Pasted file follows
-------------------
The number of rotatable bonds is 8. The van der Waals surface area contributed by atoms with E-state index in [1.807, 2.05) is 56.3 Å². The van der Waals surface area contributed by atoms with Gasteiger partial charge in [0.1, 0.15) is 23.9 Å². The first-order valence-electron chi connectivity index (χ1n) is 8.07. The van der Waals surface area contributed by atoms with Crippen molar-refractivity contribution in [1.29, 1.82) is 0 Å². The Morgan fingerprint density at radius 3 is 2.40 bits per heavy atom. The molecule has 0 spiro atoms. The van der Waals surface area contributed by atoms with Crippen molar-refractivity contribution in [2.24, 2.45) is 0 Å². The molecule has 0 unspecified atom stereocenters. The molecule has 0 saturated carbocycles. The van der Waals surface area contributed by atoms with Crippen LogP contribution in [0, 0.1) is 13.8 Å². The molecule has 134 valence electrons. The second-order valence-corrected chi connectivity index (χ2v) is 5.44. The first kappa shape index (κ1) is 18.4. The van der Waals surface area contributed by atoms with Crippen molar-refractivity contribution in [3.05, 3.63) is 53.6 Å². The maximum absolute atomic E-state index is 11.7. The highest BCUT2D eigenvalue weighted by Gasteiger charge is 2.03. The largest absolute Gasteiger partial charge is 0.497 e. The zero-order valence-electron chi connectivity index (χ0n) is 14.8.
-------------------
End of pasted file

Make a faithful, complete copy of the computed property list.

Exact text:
The number of rotatable bonds is 8. The van der Waals surface area contributed by atoms with E-state index in [1.807, 2.05) is 56.3 Å². The van der Waals surface area contributed by atoms with Gasteiger partial charge in [0.1, 0.15) is 23.9 Å². The first-order valence-electron chi connectivity index (χ1n) is 8.07. The van der Waals surface area contributed by atoms with Crippen molar-refractivity contribution in [1.29, 1.82) is 0 Å². The Morgan fingerprint density at radius 3 is 2.40 bits per heavy atom. The molecule has 0 spiro atoms. The van der Waals surface area contributed by atoms with Crippen molar-refractivity contribution in [2.24, 2.45) is 0 Å². The molecule has 0 unspecified atom stereocenters. The molecule has 0 saturated carbocycles. The van der Waals surface area contributed by atoms with Crippen LogP contribution in [0, 0.1) is 13.8 Å². The molecule has 134 valence electrons. The second-order valence-corrected chi connectivity index (χ2v) is 5.44. The first kappa shape index (κ1) is 18.4. The van der Waals surface area contributed by atoms with Crippen molar-refractivity contribution in [3.05, 3.63) is 53.6 Å². The maximum absolute atomic E-state index is 11.7. The highest BCUT2D eigenvalue weighted by Gasteiger charge is 2.03. The largest absolute Gasteiger partial charge is 0.497 e. The zero-order valence-electron chi connectivity index (χ0n) is 14.8.